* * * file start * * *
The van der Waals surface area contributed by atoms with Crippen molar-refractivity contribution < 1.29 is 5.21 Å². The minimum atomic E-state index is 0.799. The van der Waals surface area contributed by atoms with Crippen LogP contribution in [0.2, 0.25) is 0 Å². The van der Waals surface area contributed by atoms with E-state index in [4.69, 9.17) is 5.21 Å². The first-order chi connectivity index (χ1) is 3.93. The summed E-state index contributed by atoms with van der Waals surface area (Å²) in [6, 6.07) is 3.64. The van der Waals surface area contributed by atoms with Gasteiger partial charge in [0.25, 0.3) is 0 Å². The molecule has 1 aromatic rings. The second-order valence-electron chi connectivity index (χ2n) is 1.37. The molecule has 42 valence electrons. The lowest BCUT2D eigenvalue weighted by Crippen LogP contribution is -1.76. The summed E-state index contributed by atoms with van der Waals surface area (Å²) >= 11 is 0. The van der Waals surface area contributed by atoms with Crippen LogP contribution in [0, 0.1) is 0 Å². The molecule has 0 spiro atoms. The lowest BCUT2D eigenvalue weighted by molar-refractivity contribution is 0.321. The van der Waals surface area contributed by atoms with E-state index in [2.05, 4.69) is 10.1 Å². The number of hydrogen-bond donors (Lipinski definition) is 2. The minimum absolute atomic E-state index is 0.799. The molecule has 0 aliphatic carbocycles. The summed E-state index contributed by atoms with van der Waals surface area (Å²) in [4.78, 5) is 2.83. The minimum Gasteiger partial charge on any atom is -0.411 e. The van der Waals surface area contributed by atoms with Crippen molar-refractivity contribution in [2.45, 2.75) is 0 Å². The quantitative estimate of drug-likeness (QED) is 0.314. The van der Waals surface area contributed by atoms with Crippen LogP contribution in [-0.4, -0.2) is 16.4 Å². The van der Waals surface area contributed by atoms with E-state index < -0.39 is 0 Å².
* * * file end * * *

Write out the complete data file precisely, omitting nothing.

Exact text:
The van der Waals surface area contributed by atoms with Crippen molar-refractivity contribution < 1.29 is 5.21 Å². The minimum atomic E-state index is 0.799. The van der Waals surface area contributed by atoms with Crippen LogP contribution in [0.2, 0.25) is 0 Å². The van der Waals surface area contributed by atoms with E-state index in [4.69, 9.17) is 5.21 Å². The first-order chi connectivity index (χ1) is 3.93. The summed E-state index contributed by atoms with van der Waals surface area (Å²) in [6, 6.07) is 3.64. The van der Waals surface area contributed by atoms with Gasteiger partial charge in [0.25, 0.3) is 0 Å². The molecule has 1 aromatic rings. The second-order valence-electron chi connectivity index (χ2n) is 1.37. The molecule has 42 valence electrons. The lowest BCUT2D eigenvalue weighted by Crippen LogP contribution is -1.76. The summed E-state index contributed by atoms with van der Waals surface area (Å²) >= 11 is 0. The van der Waals surface area contributed by atoms with Crippen LogP contribution in [0, 0.1) is 0 Å². The molecule has 0 spiro atoms. The lowest BCUT2D eigenvalue weighted by molar-refractivity contribution is 0.321. The van der Waals surface area contributed by atoms with E-state index in [2.05, 4.69) is 10.1 Å². The number of hydrogen-bond donors (Lipinski definition) is 2. The minimum absolute atomic E-state index is 0.799. The molecule has 0 aliphatic carbocycles. The summed E-state index contributed by atoms with van der Waals surface area (Å²) in [4.78, 5) is 2.83. The minimum Gasteiger partial charge on any atom is -0.411 e. The van der Waals surface area contributed by atoms with Crippen molar-refractivity contribution in [2.45, 2.75) is 0 Å². The quantitative estimate of drug-likeness (QED) is 0.314. The van der Waals surface area contributed by atoms with Crippen LogP contribution in [-0.4, -0.2) is 16.4 Å². The van der Waals surface area contributed by atoms with E-state index < -0.39 is 0 Å².